SPARTACUS: GODS OF THE ARENA “The Bitter End” Review

SPARTACUS: GODS OF THE ARENA "The Bitter End"

SPARTACUS: GODS OF THE ARENA “The Bitter End” Episode 6 – Well, where do I bloody well start? First, props need to be given to someone who called something I thought impossible. Daemon’s TV reader/commenter Naazneen voiced her hope that Gannicus (the intensely athletic Dustin Clare) would survive the season; I said I doubted it, and instead hoped the Producers-That-Be would spare tragic Diona (a luminous-in-death Jessica Grace Smith) so we might see more of her in the 2012 (much too long a wait!) return of Spartacus to STARZ.

I sit here typing, still very pleasantly shocked. Instead it was Diona who met her end, tragically, though with that final nod, passing into the next life willingly. And it’s Gannicus who actually lives to fight another day. Hooo-boy.

The Spartacus: Gods of the Arena season-ender was just as good as I imagined it could be. Sure, we got our fill of gratuitous gratuity, with stomach wounds and severed heads and spraying blood in spades, and yes, every other panned shot of the coliseum crowd involved naked bouncing tets in some form or fashion. Of course; it’s entertainment for the plebes as well as the theatre sect. We are all entertained!

O’ glorious bloodbath! The ludus vs. ludus finale, set within a blazing ring of fire, was like a gore-drenched ballet out of one of Dante’s nightmares. Producer Steven DeKnight saved some of his gruesome best for last; I imagine he was cackling gleefully as he reviewed the jaw-from-skull severing spear thrust Gannicus drove home for that final messy money shot. Wait’ll they get a load a’ this. Cracking jawbone, shredded muscle, ripped flesh, flying teeth. Faaaaahking brutal.

Gannicus’ surprising survival sets up more than a few interesting scenarios when Spartacus: Blood & Sand (if that’s what it will indeed be called) returns in 2012. I will give a rundown on the up-to-date survivors and what I think that means for the next season. But first …

A salute to those we will not see next season:

First and foremost, farewell to you, Dominus Quintus Batiatus (John Hannah, making quite a name for himself with this, possibly his greatest performance). You were able to take that huge step backwards in time and make it believable, were able to show us the roots that made this character grow and flourish. Quintus was, in the end, as equally tragic as Melitta. Hannah was all spit and sputter at times, yes, but he drove with purpose! He will be missed.

Farewell, Tullius (Stephen Lovatt) you will not be missed. But look at it this way: you are now and forever a part of the very foundation of the fantastic arena you dreamed of. People will say you died like Jimmy Hoffa (allegedly buried in Giants Stadium), or in your very own House of Usher. Good riddance!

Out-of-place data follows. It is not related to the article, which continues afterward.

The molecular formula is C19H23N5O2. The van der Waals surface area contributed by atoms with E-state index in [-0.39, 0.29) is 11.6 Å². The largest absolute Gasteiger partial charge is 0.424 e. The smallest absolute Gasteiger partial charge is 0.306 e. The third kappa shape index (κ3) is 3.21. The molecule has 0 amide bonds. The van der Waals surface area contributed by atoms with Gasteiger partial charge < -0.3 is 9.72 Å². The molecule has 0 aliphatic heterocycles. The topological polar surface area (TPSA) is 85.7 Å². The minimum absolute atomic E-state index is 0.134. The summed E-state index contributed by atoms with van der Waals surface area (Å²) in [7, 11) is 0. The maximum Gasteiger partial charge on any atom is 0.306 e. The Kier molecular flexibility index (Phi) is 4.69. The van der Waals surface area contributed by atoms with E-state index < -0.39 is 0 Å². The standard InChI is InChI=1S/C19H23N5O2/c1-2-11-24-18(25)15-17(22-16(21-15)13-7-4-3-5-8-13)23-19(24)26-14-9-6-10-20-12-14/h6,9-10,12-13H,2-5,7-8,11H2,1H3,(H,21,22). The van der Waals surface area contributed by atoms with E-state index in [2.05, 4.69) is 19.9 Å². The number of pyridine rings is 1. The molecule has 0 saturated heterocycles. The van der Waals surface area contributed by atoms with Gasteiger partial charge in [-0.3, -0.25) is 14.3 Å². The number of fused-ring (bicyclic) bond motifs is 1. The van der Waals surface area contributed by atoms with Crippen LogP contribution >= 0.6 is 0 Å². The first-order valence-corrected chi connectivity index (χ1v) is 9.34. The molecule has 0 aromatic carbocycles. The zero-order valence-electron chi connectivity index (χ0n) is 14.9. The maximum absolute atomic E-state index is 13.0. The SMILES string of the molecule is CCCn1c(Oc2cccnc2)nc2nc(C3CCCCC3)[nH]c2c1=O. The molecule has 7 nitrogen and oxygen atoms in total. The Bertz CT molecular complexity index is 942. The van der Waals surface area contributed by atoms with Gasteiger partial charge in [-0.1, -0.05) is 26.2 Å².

Goodbye, Dagan (Shane Rangi), but we can’t say we didn’t see this end coming. You were better than Ashur, yes … but he was smarter.

And finally, fare thee well, o’ House Batiatus ludus. The ludus has been our familiar backdrop for two seasons, and now (as we catch up to the end of Spartacus: Blood & Sand) it is fallen. It will be interesting to see how the Spartacus series progresses over unfamiliar territory, with no real place to call home. Where will the escapees go?

Let’s consider, shall we?

We now have the Holy Triumvirate of Badass Ex-Gladiators. Crixus (Manu Bennet), Spartacus (Liam McIntyre, forced to fill the giant sandals left by Andy Whitfield’s exit), and Gannicus each have plenty to swagger about—and I’m guessing there will be more than a little tension. Crixus can’t bear the thought of a rival, despite the aid he gave Spartacus at the end of season one, so you know there will be scuffles and stare-downs aplenty. The testosterone level with all three of these characters sharing the same screen will be high enough to put hair on a newborn baby’s chest.

Add to that the fact that Ashur (Nick E. Tarabay) is still slinking about. You know he’ll pop up somehow, and probably at the worst possible time for our renegade heroes. Also returning is Naevia, though a replacement for departing Lesley-Ann Brandt has not yet been named.

The most intriguing returnee is Doctore (or ex-Doctore now) Oenomaus (Peter Mensah), now along for the journey with these refugees. You can’t expect his head to be in the right place, either, since he basically just betrayed the house he swore his oath to. I think of all the characters, Oenomaus will have the sharpest regrets. I look forward to some real soul-searching and self-doubting scenes from him in 2012. He could come close to being completely driven off the edge.

And what might be the straw the breaks this noble camel’s back? I think it will be the knowledge that Melitta, the wife he viewed as near-saintly, engaged in a lustful tryst with Gannicus.

“But Axey,” you shout! “How will he ever find out? Who might reveal that carefully-kept secret?!”

Why, I’m glad you asked.

Lucretia, of course.

That’s right. I’m calling it. We’ve gotten no official word regarding whether or not Lucy Lawless will appear in the entire third season (even though I have heard we may at least see her in the first episode; don’t do any dances yet, that could simply be as a flashback) … but I saw that hand twitch. YOU saw that hand twitch. Lucretia’s not quite dead.

I think she lost the baby, yes. And she lost her home. And her husband.

But I think the ol’ girl’s still kickin’. And I think she will return, somehow empowered, perhaps through an odd alliance with Vettius (Gareth Williams) if he too returns.

I hope so, at any rate. But either way …

Damn, it’s been a good season. Best. Prequel. Ever. Thank you, STARZ, thank you, crazy-man DeKnight, and everyone else who made an already-respectable show great.

We salute you!

For those about to rock, follow me on Twitter! That’s @Axechucker, you plebes! Sparty party!